Computers guide traffic lights to reduce congestion for commuters, other drivers

(James Thrasher)
By Ashley Halsey III
Washington Post Staff Writer
Tuesday, January 5, 2010

There probably are just two times when you think about a traffic light.

When one just turned yellow. ("Can I make it?")

When one has been red for too long. ("Come on, change!")

Traffic lights, on the other hand, are much more thoughtful about you.

They note the hum of your passing tires. They adjust to meet your needs. They sense your mounting frustration. It won't be long before they also know how many people are in your car and just where you're headed.

Traffic systems -- and the stoplights that are their highway sentinels -- are complex networks that must be synchronized with Balanchine precision or rush hour will descend from the normal headache into commuter hell.

Very few Montgomery County drivers even knew that traffic signals talked behind their backs until a communications glitch in November threw the whole system out of whack and caused almost two days of complete chaos on 3,500 miles of roadway.

Those of you impatient to know precisely how these things work today can scan ahead in this article, but the rest of us will explore how we got to this point.

If your great-great-grandparents lived in a city, they complained about the traffic. That's urban life, and in the mid-19th century cities began putting police at intersections with stop-go signs that could be cranked around to regulate traffic. Electricity came along, lights soon replaced signs, and timers determined when green went to red.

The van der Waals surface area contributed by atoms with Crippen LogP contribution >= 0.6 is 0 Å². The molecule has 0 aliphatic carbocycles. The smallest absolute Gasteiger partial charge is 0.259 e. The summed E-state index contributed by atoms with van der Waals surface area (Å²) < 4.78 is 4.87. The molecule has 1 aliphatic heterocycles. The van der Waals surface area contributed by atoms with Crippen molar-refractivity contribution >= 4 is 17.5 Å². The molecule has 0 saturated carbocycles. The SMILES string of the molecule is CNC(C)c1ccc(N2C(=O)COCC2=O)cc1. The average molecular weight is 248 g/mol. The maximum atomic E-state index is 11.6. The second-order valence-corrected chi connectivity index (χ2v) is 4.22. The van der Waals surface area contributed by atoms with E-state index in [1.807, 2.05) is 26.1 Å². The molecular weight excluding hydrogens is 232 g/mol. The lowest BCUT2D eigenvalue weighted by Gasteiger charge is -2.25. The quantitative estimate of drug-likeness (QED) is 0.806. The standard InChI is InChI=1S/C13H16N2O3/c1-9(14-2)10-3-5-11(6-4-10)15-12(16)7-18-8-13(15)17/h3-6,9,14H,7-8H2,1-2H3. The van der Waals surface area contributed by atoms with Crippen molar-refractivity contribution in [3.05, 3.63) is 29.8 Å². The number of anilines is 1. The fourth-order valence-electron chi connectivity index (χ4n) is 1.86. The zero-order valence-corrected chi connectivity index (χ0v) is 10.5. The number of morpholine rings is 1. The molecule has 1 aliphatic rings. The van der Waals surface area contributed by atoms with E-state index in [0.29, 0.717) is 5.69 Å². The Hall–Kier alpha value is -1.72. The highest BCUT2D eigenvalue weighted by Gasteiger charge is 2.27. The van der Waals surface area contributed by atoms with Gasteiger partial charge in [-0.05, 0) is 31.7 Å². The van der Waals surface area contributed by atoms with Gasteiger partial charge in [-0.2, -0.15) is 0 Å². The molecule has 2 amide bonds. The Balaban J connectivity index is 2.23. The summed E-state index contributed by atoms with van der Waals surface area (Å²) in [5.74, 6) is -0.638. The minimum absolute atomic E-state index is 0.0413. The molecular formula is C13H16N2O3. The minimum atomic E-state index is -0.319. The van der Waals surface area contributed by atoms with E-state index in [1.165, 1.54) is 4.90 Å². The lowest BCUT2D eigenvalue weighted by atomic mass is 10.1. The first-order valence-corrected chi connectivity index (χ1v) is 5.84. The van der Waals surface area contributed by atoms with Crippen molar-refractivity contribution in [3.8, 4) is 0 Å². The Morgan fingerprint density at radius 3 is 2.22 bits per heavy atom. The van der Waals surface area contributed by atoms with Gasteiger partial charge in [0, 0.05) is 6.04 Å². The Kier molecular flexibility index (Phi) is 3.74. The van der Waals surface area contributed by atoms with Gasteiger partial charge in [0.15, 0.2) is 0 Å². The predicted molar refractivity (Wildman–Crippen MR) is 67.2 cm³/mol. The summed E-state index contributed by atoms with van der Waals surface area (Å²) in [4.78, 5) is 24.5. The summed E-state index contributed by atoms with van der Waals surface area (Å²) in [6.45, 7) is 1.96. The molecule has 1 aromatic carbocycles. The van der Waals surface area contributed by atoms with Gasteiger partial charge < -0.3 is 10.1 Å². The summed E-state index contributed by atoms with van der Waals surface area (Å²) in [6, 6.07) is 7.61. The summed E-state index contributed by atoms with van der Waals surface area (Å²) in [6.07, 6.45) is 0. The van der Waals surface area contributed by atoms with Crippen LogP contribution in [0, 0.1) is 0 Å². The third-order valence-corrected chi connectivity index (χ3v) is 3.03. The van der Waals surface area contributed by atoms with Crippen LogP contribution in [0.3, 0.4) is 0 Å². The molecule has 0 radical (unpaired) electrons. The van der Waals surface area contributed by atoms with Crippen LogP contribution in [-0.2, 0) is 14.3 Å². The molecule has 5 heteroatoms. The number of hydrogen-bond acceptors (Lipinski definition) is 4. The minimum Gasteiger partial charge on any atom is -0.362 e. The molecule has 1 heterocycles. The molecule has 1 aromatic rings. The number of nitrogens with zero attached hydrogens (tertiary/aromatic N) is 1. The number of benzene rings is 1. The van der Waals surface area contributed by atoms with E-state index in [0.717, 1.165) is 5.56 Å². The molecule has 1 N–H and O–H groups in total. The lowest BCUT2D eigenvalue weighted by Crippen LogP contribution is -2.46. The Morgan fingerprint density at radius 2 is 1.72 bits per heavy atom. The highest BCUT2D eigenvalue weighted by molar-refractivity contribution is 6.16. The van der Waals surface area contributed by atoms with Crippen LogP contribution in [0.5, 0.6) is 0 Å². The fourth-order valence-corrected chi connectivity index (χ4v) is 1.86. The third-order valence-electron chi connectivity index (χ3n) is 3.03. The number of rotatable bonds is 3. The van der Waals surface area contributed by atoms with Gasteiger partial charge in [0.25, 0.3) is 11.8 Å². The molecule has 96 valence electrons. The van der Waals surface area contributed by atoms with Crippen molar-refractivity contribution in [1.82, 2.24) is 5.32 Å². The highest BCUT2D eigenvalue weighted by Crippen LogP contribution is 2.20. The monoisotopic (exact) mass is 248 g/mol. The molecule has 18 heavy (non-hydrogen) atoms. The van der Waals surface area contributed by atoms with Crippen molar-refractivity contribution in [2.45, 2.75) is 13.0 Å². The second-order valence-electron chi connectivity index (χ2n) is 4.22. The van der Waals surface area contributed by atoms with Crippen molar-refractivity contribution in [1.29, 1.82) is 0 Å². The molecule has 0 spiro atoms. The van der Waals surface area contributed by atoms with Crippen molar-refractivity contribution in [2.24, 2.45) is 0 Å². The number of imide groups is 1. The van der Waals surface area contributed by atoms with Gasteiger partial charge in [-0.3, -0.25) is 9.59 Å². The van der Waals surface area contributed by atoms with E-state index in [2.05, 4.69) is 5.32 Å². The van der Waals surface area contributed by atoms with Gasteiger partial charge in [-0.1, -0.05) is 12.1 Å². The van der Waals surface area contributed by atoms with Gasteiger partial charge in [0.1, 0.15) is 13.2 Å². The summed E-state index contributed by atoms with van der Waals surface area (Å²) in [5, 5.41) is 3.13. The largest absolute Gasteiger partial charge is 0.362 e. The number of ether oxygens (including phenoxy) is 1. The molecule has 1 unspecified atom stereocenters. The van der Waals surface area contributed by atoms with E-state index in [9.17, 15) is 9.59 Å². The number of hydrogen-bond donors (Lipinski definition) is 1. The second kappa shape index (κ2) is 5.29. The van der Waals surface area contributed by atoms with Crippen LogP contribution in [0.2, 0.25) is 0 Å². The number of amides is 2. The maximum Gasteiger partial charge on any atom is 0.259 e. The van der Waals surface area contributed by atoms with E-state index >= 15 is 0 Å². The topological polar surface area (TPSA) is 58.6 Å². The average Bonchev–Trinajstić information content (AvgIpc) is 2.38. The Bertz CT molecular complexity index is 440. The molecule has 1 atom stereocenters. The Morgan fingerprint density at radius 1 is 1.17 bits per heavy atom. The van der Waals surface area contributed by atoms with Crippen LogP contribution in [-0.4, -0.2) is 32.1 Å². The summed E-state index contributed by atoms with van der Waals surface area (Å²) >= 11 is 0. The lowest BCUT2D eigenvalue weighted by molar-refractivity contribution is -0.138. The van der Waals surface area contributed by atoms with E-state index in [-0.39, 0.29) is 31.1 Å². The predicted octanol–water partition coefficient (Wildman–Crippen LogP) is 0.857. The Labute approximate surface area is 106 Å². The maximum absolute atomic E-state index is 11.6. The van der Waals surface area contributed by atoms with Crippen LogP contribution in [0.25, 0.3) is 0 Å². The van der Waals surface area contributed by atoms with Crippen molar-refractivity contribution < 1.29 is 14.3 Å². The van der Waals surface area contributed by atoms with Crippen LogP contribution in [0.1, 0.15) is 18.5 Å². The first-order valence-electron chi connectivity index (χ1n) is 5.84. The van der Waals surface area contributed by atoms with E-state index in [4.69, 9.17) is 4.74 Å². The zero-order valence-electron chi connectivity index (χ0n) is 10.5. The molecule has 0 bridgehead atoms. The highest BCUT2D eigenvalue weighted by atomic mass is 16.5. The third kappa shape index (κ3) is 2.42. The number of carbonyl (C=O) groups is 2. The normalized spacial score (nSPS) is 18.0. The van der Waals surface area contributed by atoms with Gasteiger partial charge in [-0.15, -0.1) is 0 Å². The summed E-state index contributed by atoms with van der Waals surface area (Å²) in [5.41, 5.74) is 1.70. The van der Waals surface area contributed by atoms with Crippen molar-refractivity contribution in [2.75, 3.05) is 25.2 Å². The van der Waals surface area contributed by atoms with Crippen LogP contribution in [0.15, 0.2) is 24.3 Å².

Pins stuck in the timing dial -- much like the one you might use to control a lamp in your living room -- were set to determine how long the light stayed red in each direction. If the individual timers in a whole series of lights could be manually synchronized, then a driver who kept to the speed limit might catch several consecutive greens as he or she drove along.

The control box at each intersection called the shots for its lights. Called "set 'em and forget 'em" signals, each box had a clock. Those clocks regularly "drifted," losing or gaining a few seconds, just like any other clock or watch. Even a few seconds of drift threw off timing between intersections until a human being returned to make adjustments.

Then came computers.

CONTINUED     1              >

© 2010 The Washington Post Company